If the overture to a symphonic work can be understood to prefigure what’s to come, then how about the sounds the orchestra makes before it even gets to the overture?
That’s a question implicit in Favorite Intermissions, a recent release by composer, musician and phonographer (that is, field-recording artist) Christopher DeLaurenti. The album contains six recordings made in symphony halls before or between performances — it’s all the shuffling, fiddling and casually improvised effluvia that is part of the concert-going experience, but that rarely gets noticed, let alone discussed, let alone released commercially.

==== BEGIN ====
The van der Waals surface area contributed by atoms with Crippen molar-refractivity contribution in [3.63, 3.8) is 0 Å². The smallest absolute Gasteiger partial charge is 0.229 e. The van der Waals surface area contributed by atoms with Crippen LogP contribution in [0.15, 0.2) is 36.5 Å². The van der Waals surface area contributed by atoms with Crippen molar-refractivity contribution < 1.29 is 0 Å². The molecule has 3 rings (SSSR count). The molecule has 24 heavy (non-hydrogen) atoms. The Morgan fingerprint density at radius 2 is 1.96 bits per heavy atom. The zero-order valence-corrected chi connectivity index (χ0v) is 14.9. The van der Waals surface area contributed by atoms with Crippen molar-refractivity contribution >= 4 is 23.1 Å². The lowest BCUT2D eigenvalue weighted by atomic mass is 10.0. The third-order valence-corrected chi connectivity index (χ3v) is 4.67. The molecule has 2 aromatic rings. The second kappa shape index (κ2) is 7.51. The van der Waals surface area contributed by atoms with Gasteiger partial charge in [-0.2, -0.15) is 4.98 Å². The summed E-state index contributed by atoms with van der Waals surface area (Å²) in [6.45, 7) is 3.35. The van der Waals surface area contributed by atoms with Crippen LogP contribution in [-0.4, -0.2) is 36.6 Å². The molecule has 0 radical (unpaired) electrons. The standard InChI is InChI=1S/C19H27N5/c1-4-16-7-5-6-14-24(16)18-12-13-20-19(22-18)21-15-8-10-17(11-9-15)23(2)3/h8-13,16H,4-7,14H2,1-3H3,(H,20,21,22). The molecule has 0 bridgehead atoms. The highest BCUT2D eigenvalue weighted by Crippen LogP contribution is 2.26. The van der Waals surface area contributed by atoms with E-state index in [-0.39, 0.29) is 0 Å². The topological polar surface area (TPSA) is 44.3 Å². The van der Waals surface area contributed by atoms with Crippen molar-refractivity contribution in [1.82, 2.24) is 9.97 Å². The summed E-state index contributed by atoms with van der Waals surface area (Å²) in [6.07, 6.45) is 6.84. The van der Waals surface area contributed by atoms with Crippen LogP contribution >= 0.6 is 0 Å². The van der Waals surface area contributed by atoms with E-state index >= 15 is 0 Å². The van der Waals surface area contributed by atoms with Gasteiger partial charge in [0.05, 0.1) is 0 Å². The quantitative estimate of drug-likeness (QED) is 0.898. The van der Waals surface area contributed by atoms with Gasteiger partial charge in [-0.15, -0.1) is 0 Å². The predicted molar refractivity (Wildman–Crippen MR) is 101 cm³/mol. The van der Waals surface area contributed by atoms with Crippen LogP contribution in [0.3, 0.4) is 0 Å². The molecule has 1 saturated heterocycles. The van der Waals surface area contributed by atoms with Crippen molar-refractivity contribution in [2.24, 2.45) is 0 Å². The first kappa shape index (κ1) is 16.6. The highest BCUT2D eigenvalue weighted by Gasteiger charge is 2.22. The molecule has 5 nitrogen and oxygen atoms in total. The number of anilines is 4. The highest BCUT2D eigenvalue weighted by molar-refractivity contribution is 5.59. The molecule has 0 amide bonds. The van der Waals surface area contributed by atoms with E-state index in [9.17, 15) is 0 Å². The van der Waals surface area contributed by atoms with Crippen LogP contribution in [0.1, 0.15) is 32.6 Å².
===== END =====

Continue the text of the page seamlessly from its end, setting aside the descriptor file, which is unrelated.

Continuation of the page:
One of the tracks, “SF Variations” (tantalizingly, it’s just two seconds shy of John Cage’s 4’33”), is available for free download, and it’s not entirely ambience (MP3). There’s also some ensemble work on a seemingly impromptu “Oh! Susannah” that’s chaotic enough to be taken for a Charles Ives arrangement. Also available is an interview with DeLaurenti, recorded at KOMO radio in Seattle, Washington (MP3).